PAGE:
Enterprises will continue to rely on on-premises cloud environments for a while to come, according to research firm ESG.

Kelly Teal, Contributing Editor

September 18, 2019

4 Min Read
Hybrid clouds

Managed service providers and value-added resellers offering hybrid cloud services may find themselves in a bind as their clients require more computing power tied to artificial intelligence, the internet of things and other high-demand workloads.

Replacing hardware every couple of years takes a toll on budgets. And as hybrid cloud remains a go-to option for enterprises, MSPs and VARs can expect the situation to remain relatively unchanged. Mark Bowker, senior analyst for research firm Enterprise Strategy Group, noted in a recent blog that most organizations still see on-premise cloud as important, and the situation is not changing anytime soon.


ESG’s Mark Bowker

“In fact, nearly nine of 10 organizations expect to have a significant (35%) or measurable (54%) on-premises environments in three years,” he wrote.

Channel partners have to plan for more intensive client computing needs accordingly — and ScaleMatrix, a provider of colocation facilities, is proffering a solution.

The vendor has launched an enhanced version of its ScaleCloud platform and added what it calls a “hardware age guarantee.” This features ensures sustained performance and compatibility as cloud applications require more resources. ScaleMatrix says it will refresh equipment every two years.

“Processor age is an important aspect of architecting a cloud solution at this level of computing,” said Chris Orlando, CEO of ScaleMatrix. “In addition to the inevitable physics of processor performance degrading over time, as cutting-edge applications emerge, the age of processors and other hardware in cloud environments is often incompatible with the latest applications, leaving organizations pushing the cutting edge in a lurch.”


ScaleMatrix’s Chris Orlando

Orlando added that ScaleMatrix’s guarantee also will address environmental concerns by using less energy. For MSPs and VARs offering branded or white-label cloud and hosting services to with eco-conscious clients, this could prove pivotal.

“Ultimately what this means is that there is a resource for the fastest, most efficient CPU-based AI, IoT and [high-performance computing] that can scale virtually infinitely without headache or hassle that MSPs can tap into,” Brent Beverly, COO of ScaleMatrix, told Channel Futures.

The hardware age guarantee eliminates the hassle of constantly upgrading cloud deployments and/or partners, Beverly said. MSPs and VARs can rest assured knowing the applications on the ScaleCloud enterprise tier will always run on the latest performance gear, without the need for virtual machine or container migrations or upgrades, he added.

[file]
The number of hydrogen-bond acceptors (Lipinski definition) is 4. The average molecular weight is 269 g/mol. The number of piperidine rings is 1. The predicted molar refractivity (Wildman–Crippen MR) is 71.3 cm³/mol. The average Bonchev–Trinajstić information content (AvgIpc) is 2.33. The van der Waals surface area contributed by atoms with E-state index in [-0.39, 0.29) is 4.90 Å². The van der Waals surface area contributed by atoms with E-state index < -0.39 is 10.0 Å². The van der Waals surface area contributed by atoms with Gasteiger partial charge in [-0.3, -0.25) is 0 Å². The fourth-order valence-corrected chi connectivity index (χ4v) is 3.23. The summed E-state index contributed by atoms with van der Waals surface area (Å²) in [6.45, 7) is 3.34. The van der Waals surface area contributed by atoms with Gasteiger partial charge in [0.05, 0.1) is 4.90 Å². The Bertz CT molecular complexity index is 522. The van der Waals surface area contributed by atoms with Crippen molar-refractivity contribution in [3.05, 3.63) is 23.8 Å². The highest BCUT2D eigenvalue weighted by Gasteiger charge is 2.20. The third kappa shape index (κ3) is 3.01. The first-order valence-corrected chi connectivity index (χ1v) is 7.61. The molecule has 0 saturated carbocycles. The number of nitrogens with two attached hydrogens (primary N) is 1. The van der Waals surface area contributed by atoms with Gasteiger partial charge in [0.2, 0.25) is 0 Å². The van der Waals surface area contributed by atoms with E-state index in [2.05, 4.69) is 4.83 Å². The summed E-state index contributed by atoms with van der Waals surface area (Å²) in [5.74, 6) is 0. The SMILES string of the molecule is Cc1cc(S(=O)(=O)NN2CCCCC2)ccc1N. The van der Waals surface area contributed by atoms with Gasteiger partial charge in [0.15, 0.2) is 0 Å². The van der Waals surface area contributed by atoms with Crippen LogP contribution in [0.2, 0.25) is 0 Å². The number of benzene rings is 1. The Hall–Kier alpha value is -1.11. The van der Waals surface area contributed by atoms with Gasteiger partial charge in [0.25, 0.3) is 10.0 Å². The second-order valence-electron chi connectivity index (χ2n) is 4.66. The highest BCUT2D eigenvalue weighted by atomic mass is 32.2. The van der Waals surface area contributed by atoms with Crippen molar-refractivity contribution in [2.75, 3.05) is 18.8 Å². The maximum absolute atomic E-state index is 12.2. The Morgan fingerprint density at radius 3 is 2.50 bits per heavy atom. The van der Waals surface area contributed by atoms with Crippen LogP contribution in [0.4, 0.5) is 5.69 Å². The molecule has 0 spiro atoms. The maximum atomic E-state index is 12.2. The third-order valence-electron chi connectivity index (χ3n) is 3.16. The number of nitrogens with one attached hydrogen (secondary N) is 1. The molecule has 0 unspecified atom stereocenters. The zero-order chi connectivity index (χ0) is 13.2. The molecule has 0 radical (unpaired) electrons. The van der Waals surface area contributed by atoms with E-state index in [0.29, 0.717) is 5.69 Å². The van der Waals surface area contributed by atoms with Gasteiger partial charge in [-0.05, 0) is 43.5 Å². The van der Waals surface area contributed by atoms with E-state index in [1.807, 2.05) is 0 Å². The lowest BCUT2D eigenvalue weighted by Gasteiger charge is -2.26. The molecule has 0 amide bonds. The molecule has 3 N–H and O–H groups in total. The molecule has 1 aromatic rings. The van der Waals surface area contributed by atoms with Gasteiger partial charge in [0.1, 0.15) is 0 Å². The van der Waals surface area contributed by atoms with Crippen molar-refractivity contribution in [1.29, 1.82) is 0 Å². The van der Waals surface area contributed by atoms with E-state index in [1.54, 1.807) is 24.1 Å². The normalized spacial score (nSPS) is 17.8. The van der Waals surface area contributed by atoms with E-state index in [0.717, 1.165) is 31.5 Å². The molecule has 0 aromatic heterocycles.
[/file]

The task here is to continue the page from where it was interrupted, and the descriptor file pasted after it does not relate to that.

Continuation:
ScaleMatrix said it does not require any particular contract timelines for the ScaleCloud enterprise tier.

Channel Futures sought to gather partner reaction to the ScaleMatrix announcement but Beverly said MSPs and VARs still are migrating to the new ScaleCloud platform, so there was little to share by the time this article published.


ScaleMatrix’s Brent Beverly

ScaleMatrix said it designed ScaleCloud Enterprise to accommodate demanding workloads while also providing “green” options. The platform allows for customization and control, and comes with multiple support profiles and billing models, ScaleMatrix said.

ScaleMatrix operates data centers in San Diego; Charlotte, N.C.; and Seattle, and soon will open locations in Jacksonville, Florida; and Dallas.

Meantime, even though hybrid cloud configurations remain popular among end users, ESG’s Bowker cautioned that public cloud is making enough inroads that IT pros need to pay attention. MSPs and VARs will want to heed that advice as they guide customer deployments.

Almost three-quarters of organizations responding to an ESG survey said it was critical or very important that public cloud service providers offer solutions that integrate with their on-premises environments.

And, as Bowker pointed out, public cloud vendors are complying.

“Microsoft partners with traditional hardware OEMs to land Azure Stack integrated systems on-prem. AWS drives a semi-trailer truck into the parking lot for exabyte-scale data transfer and is backing the bus up to drop off Outposts into the on-prem data center. On the other hand, Google is standing out as the only vendor among the hyperscalers to beat the drum on multicloud support with Anthos, which is focused on container management.”

Overall, Bowker wrote, “The on/off-prem workload is in an unbalanced state while the center of gravity shifts toward public cloud consumption.”

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About the Author(s)

Kelly Teal

Contributing Editor, Channel Futures

Kelly Teal has more than 20 years’ experience as a journalist, editor and analyst, with longtime expertise in the indirect channel. She worked on the Channel Partners magazine staff for 11 years. Kelly now is principal of Kreativ Energy LLC.

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